The scientific order Phasmatodea, or stick and leaf insects, is known for a variety of camouflage that allows the animals to blend in with their surroundings. They diversified after the dinosaurs went extinct, suggesting their variation developed as a result of the rise of predatory mammals and birds, according to a study published in Frontiers in Ecology and Evolution October 7.
An international team of researchers led by Sven Bradler at the the University of Göttingen constructed the first phylogenomic tree of these foliage-mimicking insects by analyzing the genes of 38 species. The researchers also found that Old and New World groups of stick insects diversified separately, showing that their lineages are based more on geography than on the type of foliage they resemble, such as sticks, leaves, or tree bark. In other words, two species of stick insects from North America that look different from each other are more closely related than similar-looking ones from North America and Africa.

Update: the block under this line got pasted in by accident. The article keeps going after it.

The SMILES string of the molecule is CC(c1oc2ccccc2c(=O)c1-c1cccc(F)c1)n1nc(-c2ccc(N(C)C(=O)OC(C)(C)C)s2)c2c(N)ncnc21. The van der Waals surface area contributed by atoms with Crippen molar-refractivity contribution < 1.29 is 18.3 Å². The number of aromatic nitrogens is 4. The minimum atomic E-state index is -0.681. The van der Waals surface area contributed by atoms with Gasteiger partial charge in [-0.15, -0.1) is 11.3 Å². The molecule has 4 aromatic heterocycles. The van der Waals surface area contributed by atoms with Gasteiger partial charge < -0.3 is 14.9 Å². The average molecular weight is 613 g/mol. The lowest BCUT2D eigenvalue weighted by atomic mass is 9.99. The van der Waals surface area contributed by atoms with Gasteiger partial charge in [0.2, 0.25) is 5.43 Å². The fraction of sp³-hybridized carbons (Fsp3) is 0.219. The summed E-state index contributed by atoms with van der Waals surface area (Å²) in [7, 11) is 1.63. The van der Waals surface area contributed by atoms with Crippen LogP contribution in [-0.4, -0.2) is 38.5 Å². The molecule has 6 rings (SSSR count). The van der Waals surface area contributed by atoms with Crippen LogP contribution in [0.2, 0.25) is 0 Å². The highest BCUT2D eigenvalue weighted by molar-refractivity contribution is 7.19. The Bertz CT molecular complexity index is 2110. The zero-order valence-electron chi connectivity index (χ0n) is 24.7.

“Previous studies were unable to explain the early evolution of these insects. This has now changed with the new and much more extensive dataset that can even reconstruct the origin of the oldest lineages,” says first author Sabrina Simon of Wageningen University & Research in a news release.
S. Simon et al., “Old World and New World Phasmatodea: Phylogenomics resolve the evolutionary history of stick and leaf insects,” Front Ecol Evol, doi:10.3389/fevo.2019.00345, 2019.
Emily Makowski is an intern at The Scientist. Email her at firstname.lastname@example.org.